For this purpose I determined to keep an account of the voyage, and to write down punctually every thing we performed or saw from day to day, as will hereafter appear.”

Christopher Columbus,

Balboa Park is a must-see part of San Diego and attempts to be true to its Spanish origins with its splashy earth-tone colors, piazzas, and ceramic tiles. The gigantic outdoor Spreckels Organ is way cool, even if you’re not fond of organ music. The park is home to one of the most interesting museums I’ve ever come across, the Museum of Man, an eclectic assortment of collections from the Americas and Pacific Rim.

I spent the better part of a day there one summer in 1991, touring the museums and trying to figure out the historical importance of the park. There really isn’t one.

The park is named after Vasco Núñez de Balboa even though he never made it that far north after declaring the Pacific Ocean belonged to Spain; in 1519 Balboa came down on the wrong side of somebody high up and was publicly beheaded. Yet another example of how hard it was to live over in the Old World with all of those psycho kings and queens, dukes, popes, governors, whatever.

San Diego was actually founded by Joan Rodriquez Cabrillo in 1542.

A few years later and a whole continent across, I visited St. Augustine, Florida, in 1998, when the state of Florida was on fire. Literally. Soot, ash, and smoke clogged the air and signs of drought were everywhere. Tourism was down, the bars were empty, but the reenactment of the daily shooting of the “original” cannon went on with authentically-uniformed men demonstrating the tedious process of cleaning the one cannon, loading the cannon ball, stuffing it in tightly, lighting the fuse…and BAMMM!

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Even though you know it’s coming, you still jump when it goes off.

The fort is fairly intact but there’s little discussion about the early Spaniards landing on those shores and immediately slaughtering Florida’s Native Americans – and some ill-advised French who called themselves Huguenots, trying to make a stand for religious freedom about 75 years before the English Puritans showed up a thousand miles to the north.

St. Augustine markets itself as the oldest city in the United States – clarified a bit as the oldest continuously habituated city.

This is an important point. Santa Fe, New Mexico, for example, says it has the oldest community celebration – the Santa Fe Fiesta, going back to 1712.  The “oldest recognized” church in the U.S. is also in Santa Fe – the San Miguel Mission Church, built in the early 1600s – near the town square.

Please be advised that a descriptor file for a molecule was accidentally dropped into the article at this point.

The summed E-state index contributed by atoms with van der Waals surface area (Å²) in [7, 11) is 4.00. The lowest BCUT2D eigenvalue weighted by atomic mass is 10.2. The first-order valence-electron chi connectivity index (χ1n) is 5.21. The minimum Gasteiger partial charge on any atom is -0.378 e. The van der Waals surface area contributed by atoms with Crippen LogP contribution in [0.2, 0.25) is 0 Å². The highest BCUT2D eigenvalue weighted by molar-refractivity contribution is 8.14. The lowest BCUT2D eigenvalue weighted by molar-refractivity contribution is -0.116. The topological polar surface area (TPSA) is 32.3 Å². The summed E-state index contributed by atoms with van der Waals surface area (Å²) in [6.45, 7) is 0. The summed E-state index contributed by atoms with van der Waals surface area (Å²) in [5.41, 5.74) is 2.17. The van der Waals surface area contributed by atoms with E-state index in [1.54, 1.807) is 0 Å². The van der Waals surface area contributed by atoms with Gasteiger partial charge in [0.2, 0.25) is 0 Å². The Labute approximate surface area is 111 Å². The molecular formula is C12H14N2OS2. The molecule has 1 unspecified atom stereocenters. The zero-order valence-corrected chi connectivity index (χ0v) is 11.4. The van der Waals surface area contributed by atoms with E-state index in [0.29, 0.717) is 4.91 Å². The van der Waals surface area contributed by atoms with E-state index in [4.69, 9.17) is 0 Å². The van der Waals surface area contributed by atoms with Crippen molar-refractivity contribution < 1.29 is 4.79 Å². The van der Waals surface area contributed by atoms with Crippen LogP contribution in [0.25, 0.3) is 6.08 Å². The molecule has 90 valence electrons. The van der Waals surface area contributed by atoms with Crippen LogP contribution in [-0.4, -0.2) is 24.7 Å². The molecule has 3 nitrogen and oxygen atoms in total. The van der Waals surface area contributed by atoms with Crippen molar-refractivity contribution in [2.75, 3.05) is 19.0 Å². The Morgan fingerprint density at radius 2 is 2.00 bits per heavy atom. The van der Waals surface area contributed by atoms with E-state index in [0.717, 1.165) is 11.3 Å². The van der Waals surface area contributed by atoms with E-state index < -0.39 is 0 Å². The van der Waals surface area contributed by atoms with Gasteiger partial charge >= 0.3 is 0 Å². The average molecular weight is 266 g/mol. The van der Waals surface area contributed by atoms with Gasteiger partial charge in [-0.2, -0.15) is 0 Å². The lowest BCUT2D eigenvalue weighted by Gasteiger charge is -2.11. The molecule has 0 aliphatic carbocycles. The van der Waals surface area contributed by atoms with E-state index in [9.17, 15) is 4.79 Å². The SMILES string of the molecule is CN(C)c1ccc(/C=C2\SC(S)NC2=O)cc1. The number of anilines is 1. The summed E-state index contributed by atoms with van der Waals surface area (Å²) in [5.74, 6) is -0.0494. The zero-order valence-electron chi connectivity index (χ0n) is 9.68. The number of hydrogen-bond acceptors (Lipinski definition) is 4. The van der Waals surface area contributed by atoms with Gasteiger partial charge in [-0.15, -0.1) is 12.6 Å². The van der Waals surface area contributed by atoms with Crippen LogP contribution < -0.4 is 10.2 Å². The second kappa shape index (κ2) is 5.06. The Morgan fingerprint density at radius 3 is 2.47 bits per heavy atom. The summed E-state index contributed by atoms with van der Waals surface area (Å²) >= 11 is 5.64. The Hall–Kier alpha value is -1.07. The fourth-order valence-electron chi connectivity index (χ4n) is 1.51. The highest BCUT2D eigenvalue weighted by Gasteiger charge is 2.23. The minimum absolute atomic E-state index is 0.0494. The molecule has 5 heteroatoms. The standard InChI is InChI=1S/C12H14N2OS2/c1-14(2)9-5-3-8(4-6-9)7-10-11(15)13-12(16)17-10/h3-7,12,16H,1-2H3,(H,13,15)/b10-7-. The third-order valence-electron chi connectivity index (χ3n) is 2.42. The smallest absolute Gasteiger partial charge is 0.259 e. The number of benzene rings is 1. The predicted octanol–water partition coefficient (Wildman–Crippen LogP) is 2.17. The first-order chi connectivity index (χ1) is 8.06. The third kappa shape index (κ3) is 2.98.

Santa Fe is a wonderful town, not really a big city, and so informal that tourists break out dancing to the Mariachi Bands that rove the square during the summer.

Santa Fe really celebrates its Spanish heritage – it has to, since it’s everywhere. I have been fortunate to spend a great deal of time in the area and yes, it’s very ‘touristy’ but Santa Fe and much of northern New Mexico are home to my husband’s family: on his father’s side, they are one of the original Spanish land grant families. Read more about that here.

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We the People for some reason really seem to believe that only about 7 minutes passed from the time Columbus set blood-shot eyes on a tropical island in the Caribbean, to the time our more familiar forefathers founded Jamestown in 1607. So how does that account for the historical presence of San Diego, Santa Fe, and St. Augustine?

Because it’s more than 110 years from 1492 to 1605. That’s right. Do the math.

So what the heck was going on during a whole century from sea to shining sea? Plenty, it turns out, and fortunately we don’t have to guess about it, at least much. Those Spaniards and their priests wrote everything down, remember? And from De Niza to de Ayllon (Huh? Who?), these guys were all over the place.

Between the Spanish explorers and exploiters and the Portuguese slave trade sallying to an fro in the infamous Middle Passage, it may be impossible to know how many ships made the eight to ten week (if weather was good) voyages between the Mediterranean or the “Slave Coast” of Africa to the Caribbean, North, Central, or South America. Hundreds, certainly. If you add them up, the better-known Spanish explorers account for more than 50 alone, from Columbus to Oñate. And that doesn’t count the French.

Spain had put out a sign, “Conquistadors R Us,” making the exploration game fun for all – except the natives. It was dangerous and while we trumpet the bravery of the early English and French colonists – rightfully so – the Spaniards and Portuguese who came before them were no less brave, especially since they really, really, had no idea what was in front of them. They left wives, girlfriends, mothers, children, brothers, sisters behind; many never saw them again, since the trip to the Americas was generally one-way. Cortes famously burned his ships upon landing on the coast of modern-day Mexico: of course that gesture was particularly self-serving since he faced some serious legal issues back in Cuba, serious as in execution for defying some orders.

Of course, there are various ways of explaining the Spanish conquest of the Americas. Where ever they landed, they found help from natives who had their own axes to grind against the powers that were at the time. Many tribes saw tremendous opportunity to gain some upper hands, and were awarded generously. Of course, Spanish rule was unpredictable, rife with religious piety, changing politics, and superstition. Particularly unpredictable was the onslaught of diseases that struck over the next 200 years – and continued when the English began to land in North America in the early 1600s.